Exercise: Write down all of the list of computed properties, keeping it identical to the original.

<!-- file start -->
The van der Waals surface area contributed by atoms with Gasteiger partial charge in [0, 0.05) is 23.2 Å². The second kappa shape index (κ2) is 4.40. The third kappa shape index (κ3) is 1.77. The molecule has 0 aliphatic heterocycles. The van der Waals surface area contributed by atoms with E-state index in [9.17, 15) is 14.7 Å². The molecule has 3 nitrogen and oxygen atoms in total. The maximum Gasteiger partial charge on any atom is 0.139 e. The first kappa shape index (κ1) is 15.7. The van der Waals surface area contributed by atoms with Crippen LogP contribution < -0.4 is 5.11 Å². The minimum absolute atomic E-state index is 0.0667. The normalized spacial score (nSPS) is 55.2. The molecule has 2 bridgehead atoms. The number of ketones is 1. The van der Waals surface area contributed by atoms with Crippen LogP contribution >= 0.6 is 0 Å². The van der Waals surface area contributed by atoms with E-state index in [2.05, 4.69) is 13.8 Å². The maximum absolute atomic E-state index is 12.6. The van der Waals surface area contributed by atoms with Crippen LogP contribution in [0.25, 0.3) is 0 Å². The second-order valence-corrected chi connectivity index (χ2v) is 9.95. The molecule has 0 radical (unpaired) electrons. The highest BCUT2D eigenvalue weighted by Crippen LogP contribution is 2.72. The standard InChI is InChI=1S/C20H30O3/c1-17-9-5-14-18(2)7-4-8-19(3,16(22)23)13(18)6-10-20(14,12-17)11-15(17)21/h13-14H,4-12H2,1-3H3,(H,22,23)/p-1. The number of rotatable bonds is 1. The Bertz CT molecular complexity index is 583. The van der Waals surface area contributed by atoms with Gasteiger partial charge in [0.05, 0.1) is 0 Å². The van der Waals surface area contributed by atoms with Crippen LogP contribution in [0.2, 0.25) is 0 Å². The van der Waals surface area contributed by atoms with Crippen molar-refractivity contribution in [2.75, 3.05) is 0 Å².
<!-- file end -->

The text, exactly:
The van der Waals surface area contributed by atoms with Gasteiger partial charge in [0, 0.05) is 23.2 Å². The second kappa shape index (κ2) is 4.40. The third kappa shape index (κ3) is 1.77. The molecule has 0 aliphatic heterocycles. The van der Waals surface area contributed by atoms with E-state index in [9.17, 15) is 14.7 Å². The molecule has 3 nitrogen and oxygen atoms in total. The maximum Gasteiger partial charge on any atom is 0.139 e. The first kappa shape index (κ1) is 15.7. The van der Waals surface area contributed by atoms with Crippen LogP contribution < -0.4 is 5.11 Å². The minimum absolute atomic E-state index is 0.0667. The normalized spacial score (nSPS) is 55.2. The molecule has 2 bridgehead atoms. The number of ketones is 1. The van der Waals surface area contributed by atoms with Crippen LogP contribution >= 0.6 is 0 Å². The van der Waals surface area contributed by atoms with E-state index in [2.05, 4.69) is 13.8 Å². The maximum absolute atomic E-state index is 12.6. The van der Waals surface area contributed by atoms with Crippen LogP contribution in [0.25, 0.3) is 0 Å². The second-order valence-corrected chi connectivity index (χ2v) is 9.95. The molecule has 0 radical (unpaired) electrons. The highest BCUT2D eigenvalue weighted by Crippen LogP contribution is 2.72. The standard InChI is InChI=1S/C20H30O3/c1-17-9-5-14-18(2)7-4-8-19(3,16(22)23)13(18)6-10-20(14,12-17)11-15(17)21/h13-14H,4-12H2,1-3H3,(H,22,23)/p-1. The number of rotatable bonds is 1. The Bertz CT molecular complexity index is 583. The van der Waals surface area contributed by atoms with Gasteiger partial charge in [0.05, 0.1) is 0 Å². The van der Waals surface area contributed by atoms with Crippen LogP contribution in [0.2, 0.25) is 0 Å². The van der Waals surface area contributed by atoms with Crippen molar-refractivity contribution in [2.75, 3.05) is 0 Å².